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FEMA: breaking the repetitive disaster damage scenario
Published:  24 February, 2012

FEMA/Commonwealth share costs of steps taken during rebuilding that will lessen impact of future disasters

Of the more than $200 million the Federal Emergency Management Agency (FEMA) is expected to reimburse the commonwealth for infrastructure damage from Irene and Lee, more than $30 million of that will be used to rebuild infrastructure to a higher standard.

The work is known as mitigation - an effort to break the cycle of damage and repair and reduce repetitive losses.

FEMA's Public Assistance (PA) program helps fund local governments and certain private nonprofit organizations for eligible disaster-related costs for debris removal, emergency protective measures and repair or restoration of public infrastructure.

FEMA provides 75 percent of the mitigation grant funding. The commonwealth's share of eligible project costs is 22 percent; the remaining three percent is paid for by the applicant. The Pennsylvania Emergency Management Agency (PEMA) administers the program and allocates the funds.

Generally, the PA program restores disaster damaged infrastructure to pre-disaster conditions.  However, where it is cost effective and technically feasible, additional funding can be approved to restore the facility to a higher standard and make it more disaster resistant.

Examples of such projects

The Little Britain Township in Lancaster County experienced flooding well above 100-year flood stage during Tropical Storm Lee. A township-owned bridge that served the sole means of access to a rural housing area collapsed.  Officials were able to mitigate future disaster damage by more than doubling the size of the culvert over which the bridge was constructed; a larger concrete box culvert was substituted for the original metal arch.  The cost to lessen future disaster damage was $103,781.  The total project cost, including mitigation, is $201,187.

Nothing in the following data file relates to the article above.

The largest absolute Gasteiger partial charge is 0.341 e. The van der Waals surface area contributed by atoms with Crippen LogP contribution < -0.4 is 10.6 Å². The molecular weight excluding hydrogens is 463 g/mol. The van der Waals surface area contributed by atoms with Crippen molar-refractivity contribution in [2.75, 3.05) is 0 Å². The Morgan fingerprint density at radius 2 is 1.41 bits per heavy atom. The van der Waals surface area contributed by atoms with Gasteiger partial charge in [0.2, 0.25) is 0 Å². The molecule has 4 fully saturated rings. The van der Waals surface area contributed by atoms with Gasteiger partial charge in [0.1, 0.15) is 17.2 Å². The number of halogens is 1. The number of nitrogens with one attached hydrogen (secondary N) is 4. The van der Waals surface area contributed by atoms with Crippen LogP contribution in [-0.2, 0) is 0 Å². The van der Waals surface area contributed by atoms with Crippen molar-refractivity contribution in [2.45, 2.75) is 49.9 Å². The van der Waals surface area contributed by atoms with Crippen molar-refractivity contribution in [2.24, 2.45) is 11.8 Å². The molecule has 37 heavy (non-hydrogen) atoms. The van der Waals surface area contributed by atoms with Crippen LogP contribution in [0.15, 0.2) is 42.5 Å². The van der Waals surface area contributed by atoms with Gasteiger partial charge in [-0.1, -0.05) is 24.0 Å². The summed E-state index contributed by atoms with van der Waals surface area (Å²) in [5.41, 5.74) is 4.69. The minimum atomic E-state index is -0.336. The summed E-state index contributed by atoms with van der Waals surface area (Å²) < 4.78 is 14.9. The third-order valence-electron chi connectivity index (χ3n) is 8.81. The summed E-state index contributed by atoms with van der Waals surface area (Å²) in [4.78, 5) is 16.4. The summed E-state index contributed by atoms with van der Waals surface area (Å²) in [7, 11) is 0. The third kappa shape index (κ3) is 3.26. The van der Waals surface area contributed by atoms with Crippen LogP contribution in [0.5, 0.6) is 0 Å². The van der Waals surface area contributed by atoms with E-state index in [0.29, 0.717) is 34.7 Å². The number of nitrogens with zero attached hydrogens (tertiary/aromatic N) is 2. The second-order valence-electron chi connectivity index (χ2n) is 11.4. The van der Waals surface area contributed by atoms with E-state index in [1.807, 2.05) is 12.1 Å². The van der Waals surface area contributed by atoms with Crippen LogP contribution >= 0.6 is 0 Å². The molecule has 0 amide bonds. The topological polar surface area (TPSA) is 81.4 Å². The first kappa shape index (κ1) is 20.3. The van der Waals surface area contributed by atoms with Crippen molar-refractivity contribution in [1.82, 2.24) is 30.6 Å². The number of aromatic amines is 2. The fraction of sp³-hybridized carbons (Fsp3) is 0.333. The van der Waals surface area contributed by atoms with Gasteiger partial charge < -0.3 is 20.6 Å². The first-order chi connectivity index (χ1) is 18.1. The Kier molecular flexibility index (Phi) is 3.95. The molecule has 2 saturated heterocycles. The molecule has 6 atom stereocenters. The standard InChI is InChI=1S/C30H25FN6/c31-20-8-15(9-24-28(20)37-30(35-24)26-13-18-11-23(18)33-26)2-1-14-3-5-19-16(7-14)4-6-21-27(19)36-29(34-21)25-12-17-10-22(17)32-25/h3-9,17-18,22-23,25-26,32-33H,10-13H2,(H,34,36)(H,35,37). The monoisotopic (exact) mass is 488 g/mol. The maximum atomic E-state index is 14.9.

Lee left several inches of swift moving water covering Douglas Road in Chanceford Township, York County, washing away two large sections of road surface and the adjacent slopes. During repairs, road crews mitigated future washouts by adding as much as 82 tons of riprap at a cost of $1,080.  The total project cost, including the mitigation measures, is $4,846.

Rushing floodwater from Lee scoured streambeds in Catawissa, Columbia County to expose and bend a lateral water line that supplied Sunset Lane. To mitigate against future disaster damage, workers will encase a section of the water pipe in a larger ductile iron pipe and then encase in reinforced concrete. The cost to mitigate is: $1,001.  Total project cost, including mitigation measures, is $4,192.

"By adding mitigation money to repair costs, our goal is to make the project better able to withstand future disasters of a similar nature," said FEMA's Federal Coordinating Officer Thomas J. McCool. "Extra money spent now can reduce future impacts and costs. Our goal is to add mitigation funding to at least one-half of all projects."

Recovery officials are currently working with more than 1,900 applicants to develop specifications and costs for an estimated 6,000 Public Assistance projects.